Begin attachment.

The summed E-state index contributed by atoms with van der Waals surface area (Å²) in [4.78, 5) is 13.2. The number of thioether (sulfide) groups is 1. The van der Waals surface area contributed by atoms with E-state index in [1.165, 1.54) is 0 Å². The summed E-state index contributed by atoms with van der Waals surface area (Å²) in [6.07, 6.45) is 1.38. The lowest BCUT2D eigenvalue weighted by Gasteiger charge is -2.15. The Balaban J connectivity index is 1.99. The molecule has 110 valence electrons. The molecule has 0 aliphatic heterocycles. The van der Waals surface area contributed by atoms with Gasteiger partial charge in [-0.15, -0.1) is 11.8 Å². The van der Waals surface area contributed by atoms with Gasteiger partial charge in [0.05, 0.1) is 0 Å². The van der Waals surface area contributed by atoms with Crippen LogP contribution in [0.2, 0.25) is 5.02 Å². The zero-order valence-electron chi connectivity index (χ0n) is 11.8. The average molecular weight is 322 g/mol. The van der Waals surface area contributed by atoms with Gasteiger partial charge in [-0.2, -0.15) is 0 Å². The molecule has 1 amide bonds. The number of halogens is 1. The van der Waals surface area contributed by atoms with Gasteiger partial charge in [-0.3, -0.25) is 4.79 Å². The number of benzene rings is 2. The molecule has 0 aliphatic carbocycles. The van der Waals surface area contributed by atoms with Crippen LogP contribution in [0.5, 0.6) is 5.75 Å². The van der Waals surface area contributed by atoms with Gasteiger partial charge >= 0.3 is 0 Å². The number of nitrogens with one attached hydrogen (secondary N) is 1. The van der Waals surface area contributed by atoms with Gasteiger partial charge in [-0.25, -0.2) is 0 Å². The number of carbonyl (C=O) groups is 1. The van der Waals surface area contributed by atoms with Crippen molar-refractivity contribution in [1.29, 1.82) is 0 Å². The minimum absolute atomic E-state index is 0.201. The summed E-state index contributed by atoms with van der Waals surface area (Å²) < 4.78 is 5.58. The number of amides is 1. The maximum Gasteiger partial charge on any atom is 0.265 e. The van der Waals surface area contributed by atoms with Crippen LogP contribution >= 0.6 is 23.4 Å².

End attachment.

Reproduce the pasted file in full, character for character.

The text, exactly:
The summed E-state index contributed by atoms with van der Waals surface area (Å²) in [4.78, 5) is 13.2. The number of thioether (sulfide) groups is 1. The van der Waals surface area contributed by atoms with E-state index in [1.165, 1.54) is 0 Å². The summed E-state index contributed by atoms with van der Waals surface area (Å²) in [6.07, 6.45) is 1.38. The lowest BCUT2D eigenvalue weighted by Gasteiger charge is -2.15. The Balaban J connectivity index is 1.99. The molecule has 110 valence electrons. The molecule has 0 aliphatic heterocycles. The van der Waals surface area contributed by atoms with Gasteiger partial charge in [-0.15, -0.1) is 11.8 Å². The van der Waals surface area contributed by atoms with Gasteiger partial charge in [0.05, 0.1) is 0 Å². The van der Waals surface area contributed by atoms with Crippen LogP contribution in [0.2, 0.25) is 5.02 Å². The zero-order valence-electron chi connectivity index (χ0n) is 11.8. The average molecular weight is 322 g/mol. The van der Waals surface area contributed by atoms with Gasteiger partial charge in [-0.2, -0.15) is 0 Å². The molecule has 1 amide bonds. The number of halogens is 1. The van der Waals surface area contributed by atoms with Gasteiger partial charge in [-0.3, -0.25) is 4.79 Å². The number of benzene rings is 2. The molecule has 0 aliphatic carbocycles. The van der Waals surface area contributed by atoms with Crippen LogP contribution in [0.5, 0.6) is 5.75 Å². The van der Waals surface area contributed by atoms with Gasteiger partial charge >= 0.3 is 0 Å². The number of nitrogens with one attached hydrogen (secondary N) is 1. The van der Waals surface area contributed by atoms with Gasteiger partial charge in [-0.25, -0.2) is 0 Å². The number of carbonyl (C=O) groups is 1. The van der Waals surface area contributed by atoms with Crippen molar-refractivity contribution in [1.29, 1.82) is 0 Å². The minimum absolute atomic E-state index is 0.201. The summed E-state index contributed by atoms with van der Waals surface area (Å²) < 4.78 is 5.58. The number of amides is 1. The maximum Gasteiger partial charge on any atom is 0.265 e. The van der Waals surface area contributed by atoms with Crippen LogP contribution >= 0.6 is 23.4 Å².